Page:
The dual-review film criticism site: first a spoiler-free review, then an in-depth Alternate Take.

Reviewed by James Slaymaker.

Director Michael Mann
Length 135 mins
Certificate 15
Rating *********-
Filmmaking: 5  Personal enjoyment: 4

Photo from the article Blackhat, Miami Vice and Public Enemies form something of a loose thematic trilogy: all position an aloof, contemplative loner-hero against a vast technological system governed by the movements of abstract finance and information, of which the film’s antagonists are only agents. Mann’s Dillinger (Johnny Depp) is an old-school, romantic vigilante who longs to live in the shadows and cultivate an aura of mystique, but is weeded out by the all-pervasive technological systems of his hunters that unceremoniously treat him like a glitch to be removed; Crockett (Colin Farrell) is merely a cog within the network, his every movement furthers its self-perpetuation yet he’s unsure of how it operates as a whole; Hathaway (Chris Hemsworth) has a great deal of knowledge about and thus a significant degree of control within the system. However, he’s unable to transcend or escape it, only to momentarily manipulate it to serve his own ends, and, as an independent hacker, untied to any wider group of affiliates (and, in Blackhat, the criminals and the FBI are simply mirror images of one another, one organisation using computer code to gain profit, and the other utilising it to gain information; both are willing to casually turn against one of their own as soon as they appear to be an obstacle to this overarching goal), his power is greatly circumscribed.

It’s the tension between immaterial data and its material applications that’s the main subject of Blackhat, which sets up a world in which every concrete environment is connected via a vast network of electronic signals and these signals can be easily manipulated by those with the know-how to create huge tangible effects. Crimes can therefore be committed at a fundamental remove from the physical and (due to the huge temporal compression allowed by these data channels) from an extreme distance. Hathaway - a brilliant coder who is temporarily released from jail following a cyber-terrorist attack on a nuclear power plant - spends the vast majority of the film hunting down an enemy that remains entirely invisible to him. Every human movement is tracked and stored by an omnipresent surveillance state, and the patterns of data can then be accessed (either officially or not so much) and analysed. To complicate things further, the code that was used to destroy the plant is a modified version of one written by Hathaway several years ago - not only does privacy erode in this environment, so does authorship. It’s established early on that a willingness to be flexible in regards to morality and external identity is a necessity in order to survive within this landscape, but the issue that the film will go on to interrogate is how does an individual also hold onto a stable sense of selfhood?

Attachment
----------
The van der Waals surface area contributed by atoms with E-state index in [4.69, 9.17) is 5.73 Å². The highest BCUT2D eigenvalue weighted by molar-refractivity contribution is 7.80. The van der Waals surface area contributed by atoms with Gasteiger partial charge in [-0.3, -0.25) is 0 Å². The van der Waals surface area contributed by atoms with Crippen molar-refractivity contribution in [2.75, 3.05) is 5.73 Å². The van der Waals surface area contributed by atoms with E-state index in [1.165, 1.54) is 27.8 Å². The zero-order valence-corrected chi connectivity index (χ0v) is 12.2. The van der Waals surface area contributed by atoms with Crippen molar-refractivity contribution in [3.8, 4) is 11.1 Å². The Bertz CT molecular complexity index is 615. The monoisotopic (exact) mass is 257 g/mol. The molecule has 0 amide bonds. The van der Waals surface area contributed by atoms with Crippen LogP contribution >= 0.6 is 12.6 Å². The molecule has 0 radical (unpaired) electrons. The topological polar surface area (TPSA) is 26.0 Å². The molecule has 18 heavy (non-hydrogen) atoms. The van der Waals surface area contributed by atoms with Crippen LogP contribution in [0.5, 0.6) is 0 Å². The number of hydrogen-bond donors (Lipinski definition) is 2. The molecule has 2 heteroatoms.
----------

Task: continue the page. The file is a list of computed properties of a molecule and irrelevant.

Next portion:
Mann has always had an interest in archetypes, and here he intentionally strips his somewhat cliché characters of specificity in order to transform them - through the sheer vigour of his filmmaking and commitment to a consistent tone of existential solemnity - into mythic figures. Traditional dramatic beats are eschewed in favour of a montage-like approach to narrative construction, piecing together a compressed, fragmented series of emotionally charged gestures, glances and sensations. High-definition, agile, handheld cinematography is typically associated with documentary immediacy, but Mann’s preference for complex in-camera abstractions, abrasive soundscapes, spatial vagueness, and painterly neon-etched colour schemes counteracts any sense of simple realism.

Blackhat has received a largely hostile reception amongst both audiences and critics, which is understandable, considering that it’s the most formally radical film of a career characterized by increasingly eccentric combinations of art-house experimentation and mainstream genre storytelling. It may sound like an odd comparison, but it reminded me a little of late Godard: like Godard, Mann tends to organise compositions around the stiff, grid-like forms of hyper-modern, post-humanist landscapes, only to focus his attention on the striking pictorial abstractions that exist within these forms - an aesthetic act which is treated as a form of resistance in itself.

This review was published on February 25, 2015.

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